I’ve been reading “In the Plex,” a book about the history of Google by Steven Levy. I highly recommend this book, because as I read it I am increasingly aware of the ways in which Google’s constant presence invisibly shapes our daily lives. Levy makes a point in the book of attributing some of Google’s constant evolution to its obsession with failure. In search terms, isolating failures is relatively easy- if people soon return to the search page, reframe their query, or continue down through lower ranked results their search was a relative failure. Failures are identified and isolated by Google and then obsessed over until the PageRank algorithm can be appropriately tweaked in a way that passes rigorous testing protocols.

In this way, Google is similar to an increasing number of failure- focused initiatives, including some of the engineering based models that have been applied to healthcare and more. These voices are increasingly the source of innovations that are continually shaping and reshaping our future. But the rhetoric of failure and success of its evangelizers can be hard for us to wrap our heads around, as people who naturally fear, avoid and focus on failure in a negative way.

Over the weekend, while I was practicing Yoga I told one of my kids my favorite part of the practice (note: not a good time for chatting). I love that Yoga is a process. One day you will be able to do something that you may or may not be able to do the next day, and vice versa. My practice involves quite a bit of balancing on one foot, and there are days when that balance feels effortless and days when that balance feels impossible. But the effortless days only come because I continue to practice despite the disappointments of my wobblier days. Yoga instructors sometimes talk about the power of intentions and working in ways that align with our intentions. One of my kids pointed out that the wobbly days, as I call them, are exactly the reason why she hates Yoga. She’s believes that she’s no good at it, and because of her assessment she will avoid it. You can probably guess that this conversation is far from over between us.

We see attitudes like these affecting people (including ourselves) every day. Some people theorize that the lower representation of women in STEM (Science, Technology, Engineering and Math) fields is due to a larger proportion of women than men who doubt their abilities or judge their abilities more harshly. We hear about graduate students who experience what is sometimes called the ‘imposter syndrome.’ I remember some students in my graduate classes who chose not to participate in class for fear they would sound stupid. I’ve heard of medical practitioners who were so worried that they would make another mistake that they were afraid to practice. As a writer, I know that the power of self doubt can cause writers block, but I also know how much easier it is to edit or rewrite.

I would encourage all of you to embrace your failures, your mistakes, your shortcomings, your missteps and your errors and see them as part of a process and not an endpoint. These stumbling points are the key points of growth- the key moments for us to learn and to redirect our actions to better suit our intentions. To err is human, but to learn from our missteps is surely something greater.

More Takeaways from the DC-AAPOR/WSS Summer Conference

Last week I shared my notes from the first two sessions of the DC-AAPOR/ WSS Summer conference preview/review. Here are the rest of the notes, covering the rest of the conference:

Session 3: Accessing and Using Records

  • Side note: Some of us may benefit from a support group format re: matching administrative records
  • AIR experiment with incentives & consent to record linkage: $2 incentive s/t worse than $0. $20 incentive yielded highest response rate and consent rate earlies t in the process, cheaper than phone follow-up
    • If relevant data is available, $20 incentive can be tailored to likely nonrespondents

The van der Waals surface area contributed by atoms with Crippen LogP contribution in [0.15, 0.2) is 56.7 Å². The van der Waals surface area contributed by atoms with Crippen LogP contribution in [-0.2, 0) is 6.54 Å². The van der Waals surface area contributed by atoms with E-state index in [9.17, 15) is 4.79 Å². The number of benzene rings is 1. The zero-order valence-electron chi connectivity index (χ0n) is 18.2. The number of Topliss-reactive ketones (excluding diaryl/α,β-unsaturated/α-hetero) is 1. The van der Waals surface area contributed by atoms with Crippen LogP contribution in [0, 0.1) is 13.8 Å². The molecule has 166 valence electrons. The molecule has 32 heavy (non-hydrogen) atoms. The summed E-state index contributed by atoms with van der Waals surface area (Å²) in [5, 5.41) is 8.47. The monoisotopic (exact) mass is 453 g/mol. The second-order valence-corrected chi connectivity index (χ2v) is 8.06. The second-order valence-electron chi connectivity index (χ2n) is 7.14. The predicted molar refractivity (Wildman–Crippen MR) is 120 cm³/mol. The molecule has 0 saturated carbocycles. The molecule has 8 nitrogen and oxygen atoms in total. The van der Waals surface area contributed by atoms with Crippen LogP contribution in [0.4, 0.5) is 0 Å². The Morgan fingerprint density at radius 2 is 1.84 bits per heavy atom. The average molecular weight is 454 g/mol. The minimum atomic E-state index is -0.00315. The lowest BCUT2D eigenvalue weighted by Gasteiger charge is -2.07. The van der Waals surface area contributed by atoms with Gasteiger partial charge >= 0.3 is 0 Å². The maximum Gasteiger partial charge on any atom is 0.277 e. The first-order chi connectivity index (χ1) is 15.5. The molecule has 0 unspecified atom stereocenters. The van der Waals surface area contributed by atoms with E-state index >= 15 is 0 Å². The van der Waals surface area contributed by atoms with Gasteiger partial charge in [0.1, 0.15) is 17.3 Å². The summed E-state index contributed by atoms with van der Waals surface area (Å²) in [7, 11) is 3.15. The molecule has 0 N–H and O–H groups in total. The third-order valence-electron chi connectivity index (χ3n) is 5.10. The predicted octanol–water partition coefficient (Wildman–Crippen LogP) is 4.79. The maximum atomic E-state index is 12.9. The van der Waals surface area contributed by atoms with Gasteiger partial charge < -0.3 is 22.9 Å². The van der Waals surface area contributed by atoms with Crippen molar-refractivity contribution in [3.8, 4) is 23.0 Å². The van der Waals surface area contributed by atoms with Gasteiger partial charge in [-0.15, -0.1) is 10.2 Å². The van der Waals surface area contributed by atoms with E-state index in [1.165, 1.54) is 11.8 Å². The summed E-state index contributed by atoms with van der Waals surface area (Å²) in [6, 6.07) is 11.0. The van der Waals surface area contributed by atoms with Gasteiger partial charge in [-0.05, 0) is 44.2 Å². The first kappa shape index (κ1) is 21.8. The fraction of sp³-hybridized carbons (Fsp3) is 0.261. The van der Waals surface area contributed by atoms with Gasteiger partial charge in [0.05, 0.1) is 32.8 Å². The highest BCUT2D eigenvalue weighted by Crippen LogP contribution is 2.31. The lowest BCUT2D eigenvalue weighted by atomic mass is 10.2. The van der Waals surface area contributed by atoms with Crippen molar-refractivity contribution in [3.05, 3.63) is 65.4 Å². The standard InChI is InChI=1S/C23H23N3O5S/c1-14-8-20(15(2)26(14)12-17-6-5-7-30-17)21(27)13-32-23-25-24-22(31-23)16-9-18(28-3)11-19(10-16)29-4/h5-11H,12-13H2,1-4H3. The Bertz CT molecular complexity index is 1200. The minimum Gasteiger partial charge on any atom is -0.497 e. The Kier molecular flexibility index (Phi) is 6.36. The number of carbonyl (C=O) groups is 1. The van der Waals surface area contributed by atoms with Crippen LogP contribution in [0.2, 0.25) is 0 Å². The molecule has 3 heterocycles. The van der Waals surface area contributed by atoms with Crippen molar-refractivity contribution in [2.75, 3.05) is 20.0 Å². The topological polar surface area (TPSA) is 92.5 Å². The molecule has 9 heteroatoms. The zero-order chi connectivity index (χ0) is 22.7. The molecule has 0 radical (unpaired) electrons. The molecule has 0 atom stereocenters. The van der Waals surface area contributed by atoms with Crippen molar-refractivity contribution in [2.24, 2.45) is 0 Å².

• Evaluating race & Hispanic origin questions- this was a big theme over the course of this conference. The social constructiveness of racial/ethnic identity doesn’t map well to survey questions. This Census study found changes in survey answers based on context, location, social position, education, ambiguousness of phenotype, self-perception, question format, census tract, and proxy reports. Also a high number of missing answers.

Session 4: Adaptive Design in Government Surveys

  • A potpourri of quotes from this session that caught my eye:
    • Re: Frauke Kreuter “the mother of all paradata”
      Peter Miller: “Response rates is not the goal”
      Robert Groves: “The way we do things is unsustainable”
    • Response rates are declining, costs are rising
    • Create a dashboard that works for your study. Include the relevant cars you need in order to have a decision maing tool that is tailored/dynamic and data based
      • Include paradata, response data
      • Include info re: mode switching, interventions
      • IMPORTANT: prioritize cases, prioritize modes, shift priorities with experience
      • Subsample open cases (not yet respondes)
      • STOP data collection at a sensible point, before your response bias starts to grow exponentially and before you waste money on expensive interventions that can actually work to make your data less representative
    • Interviewer paradata
      • Chose facts over inference
      • Presence or absence of key features (e.g. ease of access, condition of property)
        • (for a phone survey, these would probably include presence or absence of answer or answering mechanism, etc.)
        • For a household survey, household factors more helpful than neighborhood factors
    • Three kinds of adaptive design
      • Fixed design (ok, this is NOT adaptive)- treat all respondents the same
      • Preplanned adaptive- tailor mailing efforts in advance based on response propensity models
      • Real-time adaptive- adjust mailing efforts in response to real-time response data and evolving response propensities
    • Important aspect of adaptive design: document decisions and evaluate success, re-evaluate future strategy
    • What groups are under-responding and over-responding?
      • Develop propensity models
      • Design modes accordingly
      • Save $ by focusing resources
    • NSCG used adaptive design

Session 5: Public Opinion, Policy & Communication

  • Marital status checklist: categories not mutually exclusive- checkboxes
    • Cain conducted a meta-analysis of federal survey practices
    • Same sex marriage